Salad dressing explains the Earth’s magnetic fields

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Researchers may have found a new factor to help explain the ebb and flow of Earth’s magnetic field—and it’s something familiar to anyone who has made a vinaigrette for their salad.

Earth’s magnetic field, produced near the center of the planet, has long acted as a buffer from the harmful radiation of solar winds emanating from the sun. Without that protection, life on Earth would not have had the opportunity to flourish. Yet our knowledge of Earth’s magnetic field and its evolution is incomplete.

In a new study in the Proceedings of the National Academy of Sciences, researchers found that molten iron alloys containing silicon and oxygen form two distinct liquids under conditions similar to those in the Earth’s core. It is a process called immiscibility.

Researchers used a laser-heated diamond anvil cell to simulate the pressure and temperature conditions of Earth’s core. Inset shows a scanning electron microscope image of a quenched melt spot with immiscible liquids. (Credit: Sarah M. Arveson)

“We observe liquid immiscibility often in everyday life, like when oil and vinegar separate in salad dressing. It is surprising that liquid phase separation can occur when atoms are being forced very close together under the immense pressures of Earth’s core,” says lead author Sarah Arveson, a graduate student at Yale University.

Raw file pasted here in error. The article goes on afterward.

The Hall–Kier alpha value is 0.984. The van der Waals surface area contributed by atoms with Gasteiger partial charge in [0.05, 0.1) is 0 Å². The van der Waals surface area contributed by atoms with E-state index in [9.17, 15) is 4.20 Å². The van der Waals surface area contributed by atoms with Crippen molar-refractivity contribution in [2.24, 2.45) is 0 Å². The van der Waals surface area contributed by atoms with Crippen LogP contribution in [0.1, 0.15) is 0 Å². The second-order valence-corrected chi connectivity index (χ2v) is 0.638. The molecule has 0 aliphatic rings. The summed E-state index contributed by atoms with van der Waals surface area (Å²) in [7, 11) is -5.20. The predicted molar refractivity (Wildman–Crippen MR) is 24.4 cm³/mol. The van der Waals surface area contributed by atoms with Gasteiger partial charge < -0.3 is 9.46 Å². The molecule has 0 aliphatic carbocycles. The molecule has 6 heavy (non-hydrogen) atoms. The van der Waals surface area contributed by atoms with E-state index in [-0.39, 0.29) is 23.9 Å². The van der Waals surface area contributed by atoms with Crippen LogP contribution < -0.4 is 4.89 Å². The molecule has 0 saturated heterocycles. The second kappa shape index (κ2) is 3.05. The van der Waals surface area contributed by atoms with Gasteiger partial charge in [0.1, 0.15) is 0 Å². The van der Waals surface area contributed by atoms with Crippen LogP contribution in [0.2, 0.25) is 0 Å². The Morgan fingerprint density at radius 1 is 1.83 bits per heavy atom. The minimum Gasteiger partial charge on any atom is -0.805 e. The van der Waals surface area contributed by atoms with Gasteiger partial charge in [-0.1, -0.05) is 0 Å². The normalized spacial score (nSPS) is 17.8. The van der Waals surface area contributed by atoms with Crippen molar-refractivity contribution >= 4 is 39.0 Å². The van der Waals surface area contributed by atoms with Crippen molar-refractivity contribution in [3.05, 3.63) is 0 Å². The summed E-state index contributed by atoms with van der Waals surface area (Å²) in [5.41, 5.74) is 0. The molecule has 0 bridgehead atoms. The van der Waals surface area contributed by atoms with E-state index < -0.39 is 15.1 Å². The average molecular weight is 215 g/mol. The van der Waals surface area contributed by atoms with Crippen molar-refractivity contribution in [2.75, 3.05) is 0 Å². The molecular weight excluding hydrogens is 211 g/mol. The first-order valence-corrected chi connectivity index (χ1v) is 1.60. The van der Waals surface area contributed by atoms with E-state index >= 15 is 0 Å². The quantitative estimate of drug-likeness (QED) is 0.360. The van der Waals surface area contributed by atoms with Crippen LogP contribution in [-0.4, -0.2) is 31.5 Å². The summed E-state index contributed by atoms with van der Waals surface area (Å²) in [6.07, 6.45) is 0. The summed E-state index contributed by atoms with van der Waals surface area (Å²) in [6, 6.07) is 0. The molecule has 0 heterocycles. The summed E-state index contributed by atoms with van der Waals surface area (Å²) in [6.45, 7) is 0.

Immiscibility in complex molten alloys is common at atmospheric pressure and has been well documented by metallurgists and materials scientists. But studies of immiscible alloys at higher pressures have been limited to pressures found in Earth’s upper mantle, located between Earth’s crust and its core.

Even deeper, 2,900 kilometers (just under 1802 miles) beneath the surface, is the outer core—a more than 2,000-kilometer (1243-mile) thick layer of molten iron. It is the source of the planet’s magnetic field. Although this hot liquid roils vigorously as it convects, making the outer core mostly well-mixed, it has a distinct liquid layer at the top. Seismic waves moving through the outer core travel slower in this top layer than they do in the rest of the outer core.

Scientists have offered several theories to explain this slow liquid layer, including the idea that immiscible iron alloys form layers in the core. But there has been no experimental or theoretical evidence to prove it until now.

Using laser-heated, diamond-anvil cell experiments to generate high pressures, combined with computer simulations, the researchers reproduced conditions in the outer core. They demonstrated two distinct, molten liquid layers: an oxygen-poor, iron-silicon liquid and an iron-silicon-oxygen liquid. Because the iron-silicon-oxygen layer is less dense, it rises to the top, forming an oxygen-rich layer of liquid.

“Our study presents the first observation of immiscible molten metal alloys at such extreme conditions, hinting that immiscibility in metallic melts may be prevalent at high pressures,” says Kanani KM Lee, an associate professor in the geology and geophysics department.

The researchers say the findings add a new variable for understanding conditions of the early Earth, as well as how scientists interpret changes in Earth’s magnetic field throughout history.

Additional coauthors are from Louisiana State University. The National Science Foundation and the Connecticut Space Grant Consortium funded the research.

Source: Yale University